I also found it noteworthy that Halion seems to be another one of those encounters that are a lot harder on the healers than on anyone else. In tonight's raid I was tanking the boss in the physical realm and it was a pretty damn dull job really. Pull him into position at the start, go through your maximum threat rotation until he goes into phase two, twiddle your thumbs until he returns for phase three, then rinse and repeat what you did at the start. I suppose tanking him in the twilight realm would be a bit more challenging as you have to watch out for the orbs like everyone else, but since you don't have to worry about anything aside from that I reckon that it can't be that much harder.

On Thursday on the other hand I was playing my priest, and healing in the shadow realm was complete madness. Considerable AoE damage going around at all times, constant range issues with some dps, then someone gets the debuff and you have to check whether they are far enough out yet so it's safe to dispel - all this while still keeping an eye on the shadow orbs, and in the meantime the tank gets gibbed by a breath-and-melee-hit combo if he wasn't topped off while the boss got a little stronger in the shadow realm... it's not exactly on the same level as the Lich King fight, but there's still quite a lot to take in at once and I can't blame people for repeatedly messing up on that part in one way or another (including myself). I'm sure it's something that will come to everyone easily enough with some practice, but certainly not after one or two tries, at least not for me and my guildies. Maybe next week.

Oh, and I definitely can't see this boss being very popular with pugs. This isn't a Sartharion, where it doesn't matter if half your raid gets hit by a flame wall. But then I think we've got a bit spoiled in this expansion, expecting a newly released raid boss to go down after a few attempts or even to be puggable in the first week.


Feral forms for troll and worgen druids

Apparently the Cataclysm beta has started and the news sites are absolutely flooded with info. Argh, too much! I don't actually want to know all of that! But... a guildie pointed a piece of information out to me that I had indeed been very curious about and that has now been released on MMO-Champion as well: the planned bear and cat form models for trolls and worgen! Here are links to the images on MMO-Champion:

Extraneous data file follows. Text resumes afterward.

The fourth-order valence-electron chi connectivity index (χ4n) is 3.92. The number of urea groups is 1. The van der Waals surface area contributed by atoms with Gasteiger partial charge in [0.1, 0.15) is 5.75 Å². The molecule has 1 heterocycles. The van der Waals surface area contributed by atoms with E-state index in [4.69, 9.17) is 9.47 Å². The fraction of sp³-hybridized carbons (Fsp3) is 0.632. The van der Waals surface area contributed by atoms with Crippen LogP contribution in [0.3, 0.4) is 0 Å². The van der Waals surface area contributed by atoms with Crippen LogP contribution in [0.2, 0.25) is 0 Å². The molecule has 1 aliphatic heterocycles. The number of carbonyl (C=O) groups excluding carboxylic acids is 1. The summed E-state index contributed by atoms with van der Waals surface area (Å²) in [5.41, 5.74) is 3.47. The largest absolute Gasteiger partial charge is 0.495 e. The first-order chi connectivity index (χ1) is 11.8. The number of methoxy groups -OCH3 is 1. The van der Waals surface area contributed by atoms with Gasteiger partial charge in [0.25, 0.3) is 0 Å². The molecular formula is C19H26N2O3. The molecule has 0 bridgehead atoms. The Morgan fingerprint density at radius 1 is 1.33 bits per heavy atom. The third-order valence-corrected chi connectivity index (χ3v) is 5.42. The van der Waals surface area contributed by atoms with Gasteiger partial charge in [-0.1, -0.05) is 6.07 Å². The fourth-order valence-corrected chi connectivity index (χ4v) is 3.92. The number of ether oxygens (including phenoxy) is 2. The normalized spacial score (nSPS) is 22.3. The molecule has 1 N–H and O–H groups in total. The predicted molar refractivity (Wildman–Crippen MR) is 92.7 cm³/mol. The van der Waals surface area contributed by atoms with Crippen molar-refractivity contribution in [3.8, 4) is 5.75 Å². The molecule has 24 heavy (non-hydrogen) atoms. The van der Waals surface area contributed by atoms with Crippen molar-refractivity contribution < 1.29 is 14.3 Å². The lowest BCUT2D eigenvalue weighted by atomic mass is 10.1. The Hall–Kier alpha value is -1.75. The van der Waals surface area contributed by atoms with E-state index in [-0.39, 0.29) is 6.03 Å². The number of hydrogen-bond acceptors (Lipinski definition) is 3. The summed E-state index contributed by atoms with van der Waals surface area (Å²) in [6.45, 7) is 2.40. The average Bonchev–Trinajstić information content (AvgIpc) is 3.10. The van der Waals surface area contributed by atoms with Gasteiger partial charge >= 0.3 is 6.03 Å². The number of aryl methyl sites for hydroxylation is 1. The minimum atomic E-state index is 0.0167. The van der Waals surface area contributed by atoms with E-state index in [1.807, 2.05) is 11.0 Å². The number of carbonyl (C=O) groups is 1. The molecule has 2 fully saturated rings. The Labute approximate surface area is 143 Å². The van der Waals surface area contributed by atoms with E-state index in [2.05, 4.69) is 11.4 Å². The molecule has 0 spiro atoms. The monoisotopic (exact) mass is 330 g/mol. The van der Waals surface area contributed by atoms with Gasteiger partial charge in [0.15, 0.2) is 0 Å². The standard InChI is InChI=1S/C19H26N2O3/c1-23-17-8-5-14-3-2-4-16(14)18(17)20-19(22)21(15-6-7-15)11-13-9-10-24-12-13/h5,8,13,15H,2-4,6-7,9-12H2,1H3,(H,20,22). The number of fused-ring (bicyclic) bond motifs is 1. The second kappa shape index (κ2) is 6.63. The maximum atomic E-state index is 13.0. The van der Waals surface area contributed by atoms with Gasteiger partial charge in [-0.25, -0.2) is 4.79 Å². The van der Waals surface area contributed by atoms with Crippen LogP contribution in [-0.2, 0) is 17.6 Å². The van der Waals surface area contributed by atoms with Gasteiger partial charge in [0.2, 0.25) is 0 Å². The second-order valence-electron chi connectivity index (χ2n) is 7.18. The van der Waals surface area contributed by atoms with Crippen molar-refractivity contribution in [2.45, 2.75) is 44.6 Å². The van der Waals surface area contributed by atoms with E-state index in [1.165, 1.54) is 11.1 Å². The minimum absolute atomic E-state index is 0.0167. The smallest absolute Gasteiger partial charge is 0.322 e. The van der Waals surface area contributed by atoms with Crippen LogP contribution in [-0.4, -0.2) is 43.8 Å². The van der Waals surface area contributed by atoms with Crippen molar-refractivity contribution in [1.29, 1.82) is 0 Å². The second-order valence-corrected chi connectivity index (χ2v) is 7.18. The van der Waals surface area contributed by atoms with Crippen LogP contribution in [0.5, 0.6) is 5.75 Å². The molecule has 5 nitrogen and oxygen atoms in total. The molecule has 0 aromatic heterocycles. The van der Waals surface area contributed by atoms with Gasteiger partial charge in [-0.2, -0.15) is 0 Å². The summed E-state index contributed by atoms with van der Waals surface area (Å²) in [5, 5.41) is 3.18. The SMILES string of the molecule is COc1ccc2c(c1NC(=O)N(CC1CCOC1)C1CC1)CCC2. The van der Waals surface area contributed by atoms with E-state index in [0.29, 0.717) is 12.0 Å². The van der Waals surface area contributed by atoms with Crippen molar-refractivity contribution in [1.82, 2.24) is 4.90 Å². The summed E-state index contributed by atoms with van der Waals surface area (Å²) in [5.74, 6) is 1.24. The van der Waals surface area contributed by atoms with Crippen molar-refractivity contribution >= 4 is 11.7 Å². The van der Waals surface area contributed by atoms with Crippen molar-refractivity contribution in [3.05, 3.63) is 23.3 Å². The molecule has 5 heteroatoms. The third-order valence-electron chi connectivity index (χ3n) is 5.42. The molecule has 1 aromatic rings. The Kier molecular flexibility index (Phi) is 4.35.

Troll bears
Troll cats
Worgen bears
Worgen cats

I have to admit that my first reaction to the troll bears was simply to laugh. They look crazy. Garish colours, ginormous tusks, big hair... but I don't think that's necessarily a bad thing, it goes well with the overall image of the troll race. Though I wouldn't mind if they toned it down at least a little bit; some of the colour combinations clash a bit too hard for my taste and the tusks don't really have to be quite that large in my opinion. Then again, maybe it will all look a little less crazy when seen in the actual game world anyway, as opposed to being modelled in front of a high-contrast black background. Overall I approve.

I approve even more of the cat form. The tiger stripes are just perfect for a race that comes from the jungle. The colours and tusks also seem a little less batshit insane on the kitties, though they have even more hair to make up for it. Again, I think this could do with being toned down a little.

I'm not entirely sure what to think of the worgen feral forms. The artists seem to have done... something to the faces to make them look more canine somehow, which seems to have worked well. I don't find it particularly appealing to look at right now, but it works. I don't understand the manes, especially on the bears, but I don't remember seeing any finalised worgen npc models that I could use as a point of reference. Are they just that hairy? And what's up with those spiky glove things on the bear form? They look like they are more likely to hurt the bear itself than an opponent, unless it tries to step on the bear's toes. Ah well, still not too bad.

I don't know why I get so excited about feral forms, seeing how my druids are nothing but alts. I just remember how much I loved my tauren suddenly turning into a pretty cat instead of some windrider look-alike abomination and how much this improved my overall gaming experience on that character. Never underestimate the power of druid forms!